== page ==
Posted by Jonathan Maus (Publisher/Editor) on January 15th, 2010 at 2:36 pm
We’ve got more reaction and analysis on the infamous disappearing bike lane decision.
First, a quick review: Carmen Piekarski was right-hooked by a woman driving a car while biking through an intersection. Multnomah County Judge Pro Tem Michael Zusman ruled that the person driving was not guilty of “failure to yield to a bicyclist in a bike lane” because the paint striping of the bike lane was not present in the intersection where the collision occurred (therefore the victim was not “in the bike lane”).
The decision has been criticized by legal experts and has left many riders concerned and confused.
“The judge just got hung up on a very literal definition of the law. It’s a poor ruling in an individual case but it doesn’t change the way we do business.”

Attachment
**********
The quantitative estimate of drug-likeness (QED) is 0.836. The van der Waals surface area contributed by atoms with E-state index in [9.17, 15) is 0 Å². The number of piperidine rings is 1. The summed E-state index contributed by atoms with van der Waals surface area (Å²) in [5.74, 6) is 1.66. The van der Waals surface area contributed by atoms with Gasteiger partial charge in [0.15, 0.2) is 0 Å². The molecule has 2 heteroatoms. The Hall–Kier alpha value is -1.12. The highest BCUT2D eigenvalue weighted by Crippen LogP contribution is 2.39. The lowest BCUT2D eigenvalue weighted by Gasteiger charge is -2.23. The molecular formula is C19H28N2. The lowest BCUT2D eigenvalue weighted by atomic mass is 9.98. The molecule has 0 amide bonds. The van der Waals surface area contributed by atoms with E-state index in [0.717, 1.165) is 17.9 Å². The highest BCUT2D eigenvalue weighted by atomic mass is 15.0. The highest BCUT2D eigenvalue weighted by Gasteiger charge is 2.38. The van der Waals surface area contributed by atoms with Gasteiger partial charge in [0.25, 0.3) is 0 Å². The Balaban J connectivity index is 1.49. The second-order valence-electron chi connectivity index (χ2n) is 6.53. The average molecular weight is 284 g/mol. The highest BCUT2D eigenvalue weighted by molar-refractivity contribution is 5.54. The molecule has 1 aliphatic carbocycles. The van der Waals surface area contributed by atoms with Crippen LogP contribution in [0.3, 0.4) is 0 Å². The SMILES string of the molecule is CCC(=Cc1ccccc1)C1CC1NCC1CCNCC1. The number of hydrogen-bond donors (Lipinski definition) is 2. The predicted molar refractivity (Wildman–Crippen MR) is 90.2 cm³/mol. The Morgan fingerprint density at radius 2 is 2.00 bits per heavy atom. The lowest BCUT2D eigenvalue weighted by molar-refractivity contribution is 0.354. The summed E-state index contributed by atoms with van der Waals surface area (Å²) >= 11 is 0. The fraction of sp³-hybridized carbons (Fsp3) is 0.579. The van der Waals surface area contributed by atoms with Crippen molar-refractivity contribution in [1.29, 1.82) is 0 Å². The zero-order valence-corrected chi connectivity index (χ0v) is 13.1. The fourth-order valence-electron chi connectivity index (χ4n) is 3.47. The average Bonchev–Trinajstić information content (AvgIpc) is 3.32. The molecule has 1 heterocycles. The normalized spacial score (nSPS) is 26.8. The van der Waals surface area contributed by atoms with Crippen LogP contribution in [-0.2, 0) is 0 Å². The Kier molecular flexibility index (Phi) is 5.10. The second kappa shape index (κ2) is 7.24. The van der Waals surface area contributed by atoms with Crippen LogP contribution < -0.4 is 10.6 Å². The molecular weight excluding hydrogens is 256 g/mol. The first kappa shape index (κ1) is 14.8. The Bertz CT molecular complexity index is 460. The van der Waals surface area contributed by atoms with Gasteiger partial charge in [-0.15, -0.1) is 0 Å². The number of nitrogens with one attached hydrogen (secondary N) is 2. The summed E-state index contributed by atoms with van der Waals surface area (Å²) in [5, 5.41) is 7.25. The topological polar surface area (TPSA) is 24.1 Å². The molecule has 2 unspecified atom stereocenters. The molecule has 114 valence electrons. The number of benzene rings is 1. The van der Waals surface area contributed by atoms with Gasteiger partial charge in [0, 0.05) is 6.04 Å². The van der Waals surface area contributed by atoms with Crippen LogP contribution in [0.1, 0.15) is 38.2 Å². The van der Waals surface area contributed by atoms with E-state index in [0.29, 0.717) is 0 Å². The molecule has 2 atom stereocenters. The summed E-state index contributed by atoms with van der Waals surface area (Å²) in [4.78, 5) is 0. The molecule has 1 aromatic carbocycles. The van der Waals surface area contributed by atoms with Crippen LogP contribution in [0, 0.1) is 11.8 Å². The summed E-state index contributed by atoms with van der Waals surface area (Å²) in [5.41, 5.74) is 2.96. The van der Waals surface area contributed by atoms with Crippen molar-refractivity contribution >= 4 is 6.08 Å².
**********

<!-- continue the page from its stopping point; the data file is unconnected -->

— Lt. Bryan Parman, Portland Police Bureau
Acting Captain of the Portland Police Bureau Traffic Division, Bryan Parman, addressed the issue at the City’s Bicycle Advisory Committee meeting earlier this week. Parman said that despite the judge’s decision, the Police believe that bike lanes continue through intersections, whether they are actually painted there or not.
“We all know that lanes continue through an intersection, we just don’t lay down a bunch of criss-crossing lines because it would be confusing.”
Parman also added that if they become aware of other judges adopting a similar logic, the Portland Police Bureau would meet with them to “have a discussion about it.” In the end, Parman said, “It’s a bump in the road, it’s not what we wanted to see… The judge just got hung up on a very literal definition of the law. It’s a poor ruling in an individual case but it doesn’t change the way we do business.”
There was then some discussion about whether or not the ORS should be amended to clarify this issue in the future. Michelle Poyourow from the Bicycle Transportation Alliance said the BTA Legislative Committee is currently discussing whether or not to take this on. “The question hinges on whether this is a one-time fluke or if this is something that will spread like a virus.”